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Trump will pay $25m

Ex-students accused the president-elect’s business of fraud

Donald Trump reversed course and agreed Friday to pay $25 million to settle a series of lawsuits stemming from his defunct for-profit education venture, Trump University, finally putting to rest fraud allegations by former students, which have dogged him for years and hampered his presidential campaign.

The settlement was announced by the New York attorney general, just 10 days before one of the cases, a federal class-action lawsuit in San Diego, was set to be heard by a jury. The deal averts a potentially embarrassing and highly unusual predicament: a president-elect on trial, and possibly even taking the stand in his own defense, while scrambling to build his incoming administration.

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It was a remarkable concession from a real estate mogul who derides legal settlements and has mocked fellow businessmen who agree to them.

But the allegations in the case were highly unpleasant for Trump: Students paid up to $35,000 in tuition for programs that, according to the testimony of former Trump University employees, used high-pressure sales tactics and employed unqualified instructors.

The agreement wraps together the outstanding Trump University litigation, including two federal class-action cases in San Diego, and a separate lawsuit by Eric T. Schneiderman, the New York attorney general. The complaints alleged that students were cheated out of thousands of dollars in tuition through deceptive claims about what they would learn and high-pressure sales tactics.

“I am pleased that under the terms of this settlement, every victim will receive restitution and that Donald Trump will pay up to $1 million in penalties to the state of New York for violating state education laws,” Schneiderman said in a statement. “The victims of Trump University have waited years for today’s result, and I am pleased that their patience — and persistence — will be rewarded by this $25 million settlement.”

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The settlement marks a significant reversal from Trump, who had steadfastly rejected the allegations and vowed to fight the lawsuits, asserting students filled out evaluations showing they were mostly happy with what they had learned in seminars. When political opponents pressed him on the claims during the campaign, Trump doubled down, saying he would eventually reopen Trump University.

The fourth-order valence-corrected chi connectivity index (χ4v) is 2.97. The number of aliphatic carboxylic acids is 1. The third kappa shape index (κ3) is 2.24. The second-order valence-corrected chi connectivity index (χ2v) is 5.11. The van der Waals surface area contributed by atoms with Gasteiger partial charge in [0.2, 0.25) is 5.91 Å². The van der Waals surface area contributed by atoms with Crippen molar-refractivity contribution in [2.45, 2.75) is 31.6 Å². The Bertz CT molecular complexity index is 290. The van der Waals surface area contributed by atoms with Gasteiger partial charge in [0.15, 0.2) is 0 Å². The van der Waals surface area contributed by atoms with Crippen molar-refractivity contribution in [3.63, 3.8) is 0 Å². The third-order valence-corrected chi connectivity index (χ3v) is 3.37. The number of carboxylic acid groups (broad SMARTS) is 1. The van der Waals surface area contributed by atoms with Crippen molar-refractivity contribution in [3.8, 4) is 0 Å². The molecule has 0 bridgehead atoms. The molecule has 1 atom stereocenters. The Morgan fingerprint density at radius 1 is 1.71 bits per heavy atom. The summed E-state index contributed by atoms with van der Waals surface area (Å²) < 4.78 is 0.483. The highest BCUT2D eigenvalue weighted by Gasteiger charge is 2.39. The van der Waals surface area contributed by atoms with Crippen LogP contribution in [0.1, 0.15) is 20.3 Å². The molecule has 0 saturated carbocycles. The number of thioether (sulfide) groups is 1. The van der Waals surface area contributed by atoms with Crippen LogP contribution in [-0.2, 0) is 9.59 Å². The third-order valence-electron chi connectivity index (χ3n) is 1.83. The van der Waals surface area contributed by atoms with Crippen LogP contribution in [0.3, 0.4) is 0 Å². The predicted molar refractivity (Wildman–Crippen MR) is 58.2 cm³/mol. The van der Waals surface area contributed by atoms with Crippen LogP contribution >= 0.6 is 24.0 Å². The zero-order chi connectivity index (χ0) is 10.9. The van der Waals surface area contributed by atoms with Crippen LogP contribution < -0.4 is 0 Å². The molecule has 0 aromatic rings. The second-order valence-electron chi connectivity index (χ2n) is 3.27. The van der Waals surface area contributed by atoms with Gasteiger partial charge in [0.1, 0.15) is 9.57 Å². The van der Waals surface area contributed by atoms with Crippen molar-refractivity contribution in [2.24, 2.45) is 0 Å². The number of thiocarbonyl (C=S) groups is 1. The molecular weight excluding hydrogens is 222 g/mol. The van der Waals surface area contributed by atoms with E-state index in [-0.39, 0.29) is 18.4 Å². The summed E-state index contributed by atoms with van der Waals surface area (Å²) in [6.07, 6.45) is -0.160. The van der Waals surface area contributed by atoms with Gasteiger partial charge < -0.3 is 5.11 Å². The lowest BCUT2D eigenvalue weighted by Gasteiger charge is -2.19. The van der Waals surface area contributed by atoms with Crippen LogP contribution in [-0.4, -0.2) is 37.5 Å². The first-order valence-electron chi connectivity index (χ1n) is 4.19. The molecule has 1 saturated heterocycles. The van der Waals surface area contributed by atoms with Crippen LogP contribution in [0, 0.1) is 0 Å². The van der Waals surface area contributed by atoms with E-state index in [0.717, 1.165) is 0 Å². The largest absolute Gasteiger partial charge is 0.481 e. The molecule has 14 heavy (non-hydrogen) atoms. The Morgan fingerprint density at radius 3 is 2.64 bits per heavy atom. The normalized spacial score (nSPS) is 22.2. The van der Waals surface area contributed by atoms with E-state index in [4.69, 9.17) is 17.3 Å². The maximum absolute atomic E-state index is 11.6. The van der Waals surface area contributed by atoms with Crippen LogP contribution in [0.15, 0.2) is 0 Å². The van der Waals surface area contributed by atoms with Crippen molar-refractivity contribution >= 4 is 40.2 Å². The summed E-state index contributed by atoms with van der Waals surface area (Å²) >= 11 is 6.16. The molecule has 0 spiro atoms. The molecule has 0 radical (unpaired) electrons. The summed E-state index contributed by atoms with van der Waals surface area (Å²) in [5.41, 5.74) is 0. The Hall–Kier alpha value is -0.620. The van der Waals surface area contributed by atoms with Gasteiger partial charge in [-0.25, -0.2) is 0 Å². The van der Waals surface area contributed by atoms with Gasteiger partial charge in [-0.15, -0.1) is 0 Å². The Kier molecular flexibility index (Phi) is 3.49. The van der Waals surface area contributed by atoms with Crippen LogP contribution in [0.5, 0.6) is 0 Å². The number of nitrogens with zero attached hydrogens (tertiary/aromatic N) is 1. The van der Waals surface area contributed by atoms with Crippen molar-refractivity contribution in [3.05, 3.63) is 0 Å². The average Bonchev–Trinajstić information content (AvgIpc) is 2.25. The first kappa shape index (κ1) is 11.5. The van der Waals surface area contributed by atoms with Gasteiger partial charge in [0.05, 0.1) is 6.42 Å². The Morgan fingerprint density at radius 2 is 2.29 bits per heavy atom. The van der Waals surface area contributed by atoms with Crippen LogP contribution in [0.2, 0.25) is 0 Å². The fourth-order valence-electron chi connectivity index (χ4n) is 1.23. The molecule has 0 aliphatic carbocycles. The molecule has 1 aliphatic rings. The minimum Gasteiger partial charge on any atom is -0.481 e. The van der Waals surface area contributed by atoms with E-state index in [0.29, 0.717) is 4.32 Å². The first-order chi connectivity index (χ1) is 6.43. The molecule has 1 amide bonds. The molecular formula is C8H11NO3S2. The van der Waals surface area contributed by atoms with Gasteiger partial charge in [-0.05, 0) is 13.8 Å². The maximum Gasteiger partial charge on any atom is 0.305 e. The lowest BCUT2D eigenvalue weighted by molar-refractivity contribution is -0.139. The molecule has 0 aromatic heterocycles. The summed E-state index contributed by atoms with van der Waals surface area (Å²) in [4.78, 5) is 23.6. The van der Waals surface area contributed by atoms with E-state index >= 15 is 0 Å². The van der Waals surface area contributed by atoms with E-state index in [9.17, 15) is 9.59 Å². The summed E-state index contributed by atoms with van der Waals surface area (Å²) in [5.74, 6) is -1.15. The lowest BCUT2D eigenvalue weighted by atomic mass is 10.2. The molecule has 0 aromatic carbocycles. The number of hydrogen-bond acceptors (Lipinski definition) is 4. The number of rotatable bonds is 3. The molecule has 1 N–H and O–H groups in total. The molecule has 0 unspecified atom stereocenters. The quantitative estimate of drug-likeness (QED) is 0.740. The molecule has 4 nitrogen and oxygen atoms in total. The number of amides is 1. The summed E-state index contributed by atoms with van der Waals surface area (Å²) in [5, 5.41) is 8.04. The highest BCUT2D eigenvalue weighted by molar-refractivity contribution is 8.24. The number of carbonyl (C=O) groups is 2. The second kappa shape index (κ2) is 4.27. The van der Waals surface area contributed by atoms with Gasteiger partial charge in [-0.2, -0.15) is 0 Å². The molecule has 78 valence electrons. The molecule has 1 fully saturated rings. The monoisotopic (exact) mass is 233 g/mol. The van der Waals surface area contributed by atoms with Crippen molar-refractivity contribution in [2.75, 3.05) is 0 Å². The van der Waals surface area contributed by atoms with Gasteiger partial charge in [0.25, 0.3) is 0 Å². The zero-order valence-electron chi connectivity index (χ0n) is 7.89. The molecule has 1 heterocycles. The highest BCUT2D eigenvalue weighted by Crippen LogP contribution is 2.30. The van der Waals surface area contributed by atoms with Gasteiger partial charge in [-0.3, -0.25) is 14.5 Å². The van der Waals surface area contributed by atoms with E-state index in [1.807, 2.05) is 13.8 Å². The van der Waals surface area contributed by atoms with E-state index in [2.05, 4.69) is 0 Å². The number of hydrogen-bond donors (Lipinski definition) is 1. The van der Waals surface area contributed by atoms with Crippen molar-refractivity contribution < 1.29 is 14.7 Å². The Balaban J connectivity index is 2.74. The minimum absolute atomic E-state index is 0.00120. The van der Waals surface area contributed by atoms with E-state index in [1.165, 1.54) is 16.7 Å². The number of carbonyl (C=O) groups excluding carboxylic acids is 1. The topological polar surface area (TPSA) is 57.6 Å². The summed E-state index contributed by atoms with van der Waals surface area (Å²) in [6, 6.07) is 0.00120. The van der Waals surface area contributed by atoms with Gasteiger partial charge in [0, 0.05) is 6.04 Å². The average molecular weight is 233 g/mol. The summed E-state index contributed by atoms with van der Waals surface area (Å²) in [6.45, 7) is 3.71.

“It’s something I could have settled many times,” Trump said during a February debate. “I could settle it right now for very little money, but I don’t want to do it out of principle.”

He added: “The people that took the course all signed — most — many — many signed report cards saying it was fantastic, it was wonderful, it was beautiful.”

But the position of Trump and his legal team appeared to soften soon after his election on Nov. 8. At a hearing last week, Daniel Petrocelli, a lawyer for Trump, expressed interest in moving toward a settlement. Meanwhile, Trump’s lawyers were seeking to delay the trial in one of the California cases until after his inauguration on Jan. 20, while also requesting that he be allowed to testify on video.

At a hearing on the case in San Diego on Friday, Petrocelli said Trump settled the case “without an acknowledgment of fault or liability.”

Under the agreement, Trump will pay $21 million to settle the two California class-action suits and $4 million to settle with the New York attorney general. The lawyers for the plaintiffs waived their attorneys’ fees.

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In addition to the financial rewards, the conclusion of the Trump University cases brings vindication to former students, mostly ordinary people across the country who felt they had been robbed of their savings by Trump, a successful businessman they respected and admired.

One student, Jeffrey Tufenkian, who enrolled with his wife to pursue a real estate career, told The New York Times in 2011 that the experience “was almost completely worthless.”